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This is the Japanese version of an ancient Chinese proverb that means, "a journey of a thousand miles begins with a single step."
Some will also translate this as a 1000 mile road starts with one brick (a small amount).
In this case, the real measurement is an ancient Chinese "li" or 里, which is romanized as "ri" in Japanese. It's about half a kilometer, so three 里 would be a western mile. A journey of 333 miles begins with a single step, just doesn't sound as natural.
Note: Because this selection contains some special Japanese Hiragana characters, it should be written by a Japanese calligrapher.
This old Chinese proverb speaks to the act of giving up. This phrase suggests that no matter how close you are to finishing your task or journey, giving up just before you finish, is just as bad as giving up halfway.
50% finished or 90% finished, the result is the same: "You are not finished."
You can take what you want from this proverb but I think it suggests that you should finish what you start, and especially finish that last 10% of your journey or project so that you can honestly say "it's finished."
Some notes: The character, 里, that I am translating as "mile" is really an ancient "Chinese mile" which is actually about half a kilometer - it just doesn't sound right to say "When walking 100 half-kilometers..."
This is a lifelong suggestion for expanding your horizons by gaining knowledge, experience, and seeing the world.
Of course, this was written long ago when it was hard to travel 10,000 miles (at least 1000 years before the invention of the airplane).
With air travel and the business I'm in, I often achieve that lifetime goal on a monthly basis.
However, I am a little behind in the book count.
Note: An ancient Chinese mile (里 or lǐ) referred to in this proverb is about a third of a British/American mile. However, at that time, this was a great distance to travel.
This Japanese proverb states that, "A journey of a thousand miles feels like only one mile." It is understood that in the proverb, this applies when going to see the one you love.
Note that the "mile" or 里 used in this proverb is an old Chinese "li" (pronounced "ri" in Japanese). It's not actually a mile, as the measurement is really closer to 500 meters (it would take 3 of these to get close to a western mile). Still, 1000里 (333 miles) is a long way.
This translates a few ways:
To travel ten-thousand miles beats reading ten-thousand books.
Better to travel ten thousand li than to read ten thousand books. (a "li" is an ancient Chinese mile)
Travelling thousands of miles is better than reading thousands of books.
No matter how you slice it, this Chinese proverb is claiming that experience is more profound and meaningful than what you can get from a book. Go do it! Don't just read about it.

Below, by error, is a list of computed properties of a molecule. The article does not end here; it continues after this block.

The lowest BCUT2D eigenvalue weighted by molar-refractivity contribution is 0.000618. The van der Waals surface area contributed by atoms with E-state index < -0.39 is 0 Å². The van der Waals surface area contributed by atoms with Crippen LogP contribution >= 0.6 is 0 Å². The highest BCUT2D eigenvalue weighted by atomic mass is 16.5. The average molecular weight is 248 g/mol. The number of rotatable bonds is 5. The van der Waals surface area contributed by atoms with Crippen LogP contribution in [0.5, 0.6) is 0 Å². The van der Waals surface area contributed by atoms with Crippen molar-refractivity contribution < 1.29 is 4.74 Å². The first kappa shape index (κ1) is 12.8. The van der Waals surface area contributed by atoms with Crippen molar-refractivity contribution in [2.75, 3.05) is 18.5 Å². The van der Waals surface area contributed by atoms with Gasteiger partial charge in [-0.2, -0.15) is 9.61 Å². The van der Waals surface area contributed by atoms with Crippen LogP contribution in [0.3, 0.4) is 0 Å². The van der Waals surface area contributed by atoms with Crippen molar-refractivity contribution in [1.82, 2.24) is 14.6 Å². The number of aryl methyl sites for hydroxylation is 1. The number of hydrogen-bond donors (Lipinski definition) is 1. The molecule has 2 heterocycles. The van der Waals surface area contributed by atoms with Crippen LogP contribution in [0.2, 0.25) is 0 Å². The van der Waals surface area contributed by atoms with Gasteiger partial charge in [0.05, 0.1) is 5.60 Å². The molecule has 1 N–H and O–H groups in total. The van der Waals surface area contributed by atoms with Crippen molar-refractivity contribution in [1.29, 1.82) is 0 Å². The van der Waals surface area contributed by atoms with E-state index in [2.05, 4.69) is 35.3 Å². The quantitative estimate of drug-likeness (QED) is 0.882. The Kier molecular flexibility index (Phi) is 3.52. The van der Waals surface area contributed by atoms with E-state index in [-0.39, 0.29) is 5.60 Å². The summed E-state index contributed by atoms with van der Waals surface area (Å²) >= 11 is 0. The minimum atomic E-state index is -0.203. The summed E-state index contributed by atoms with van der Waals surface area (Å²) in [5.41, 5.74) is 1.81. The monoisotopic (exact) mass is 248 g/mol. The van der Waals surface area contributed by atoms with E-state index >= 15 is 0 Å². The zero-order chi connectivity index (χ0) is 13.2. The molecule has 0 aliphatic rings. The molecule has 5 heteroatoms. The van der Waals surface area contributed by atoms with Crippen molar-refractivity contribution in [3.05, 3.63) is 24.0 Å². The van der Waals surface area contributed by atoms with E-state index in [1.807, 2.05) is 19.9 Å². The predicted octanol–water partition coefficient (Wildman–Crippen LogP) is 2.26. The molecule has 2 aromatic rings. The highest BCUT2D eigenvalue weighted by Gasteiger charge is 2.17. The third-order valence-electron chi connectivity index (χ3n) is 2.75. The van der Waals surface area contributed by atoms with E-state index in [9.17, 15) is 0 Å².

鵬程萬里 is an ancient Chinese proverb used in modern times to wish someone a long and successful career.
It's really about the 10,000 Flight of the Peng (Peng, also known as Roc is a mythical fish that can turn into a bird and take flight).
庄子 - Zhuangzi
Breaking down each character:
1. Peng or Roc (a kind of bird).
2. Journey (in this case, a flight).
3. 10,000 (Ten Thousand).
4. Li is a unit of distance often referred to as a "Chinese Mile," though the real distance is about half a kilometer.
Direct Translation: "Peng's Journey [of] 10,000 Li."
Literal meaning: "The 10,000-Li Flying Range Of The Roc."
Perceived meaning: "To have a bright future" or "To go far."
This proverb/idiom comes from the book of Zhuangzi. It tells the tale of a huge fish which could turn into a gigantic bird. This bird was called "peng" and was many miles long. This legendary size allowed the Peng to fly from the Northern Sea to the Southern Sea in a single bound.
Wishing someone "a Peng's Journey of 10,000 Li," will imply that they will be able to travel far without stopping, and will have great success, a long career, and a prosperous future.
The following table may be helpful for those studying Chinese or Japanese...
|Title||Characters||Romaji(Romanized Japanese)||Various forms of Romanized Chinese|
|mài ěr sī|
mai4 er3 si1
mai er si
|mai erh ssu
|A Journey of 1000 Miles Begins with a Single Step||千里之行始於足下|
|qiān lǐ zhī xíng shǐ yú zú xià|
qian1 li3 zhi1 xing2 shi3 yu2 zu2 xia4
qian li zhi xing shi yu zu xia
|ch`ien li chih hsing shih yü tsu hsia
chien li chih hsing shih yü tsu hsia
|A Journey of 1000 Miles Begins with a Single Step||千里の道も一歩から||sen ri no michi mo i-ppo ka ra|
sen ri no michi mo i-po ka ra
|Walking 100 Miles: Stopping at 90 miles, is the same as stopping half-way.||行百里者半九十||xíng bǎi lǐ zhě bàn jiǔ shí|
xing2 bai3 li3 zhe3 ban4 jiu3 shi2
xing bai li zhe ban jiu shi
|hsing pai li che pan chiu shih
|Read 10,000 Books, Travel 10,000 Miles||讀萬卷書行萬里路|
|dú wàn juǎn shū, xíng wàn lǐ lù|
du2 wan4 juan3 shu1 xing2 wan4 li3 lu4
du wan juan shu xing wan li lu
|tu wan chüan shu hsing wan li lu|
|A Journey of 1000 Miles Feels Like One||千里も一里||sen ri mo ichi ri|
|Better to Travel 10,000 Miles than Read 10,000 Books||行萬里路勝讀萬捲書|
|xíng wàn lǐ lù shèng dú wàn juǎn shū|
xing2 wan4 li3 lu4 sheng4 du2 wan4 juan3 shu1
xing wan li lu sheng du wan juan shu
|hsing wan li lu sheng tu wan chüan shu|
|A Bright Future||鵬程萬里|
|péng chéng wàn lǐ|
peng2 cheng2 wan4 li3
peng cheng wan li
|p`eng ch`eng wan li
peng cheng wan li
|In some entries above you will see that characters have different versions above and below a line.|
In these cases, the characters above the line are Traditional Chinese, while the ones below are Simplified Chinese.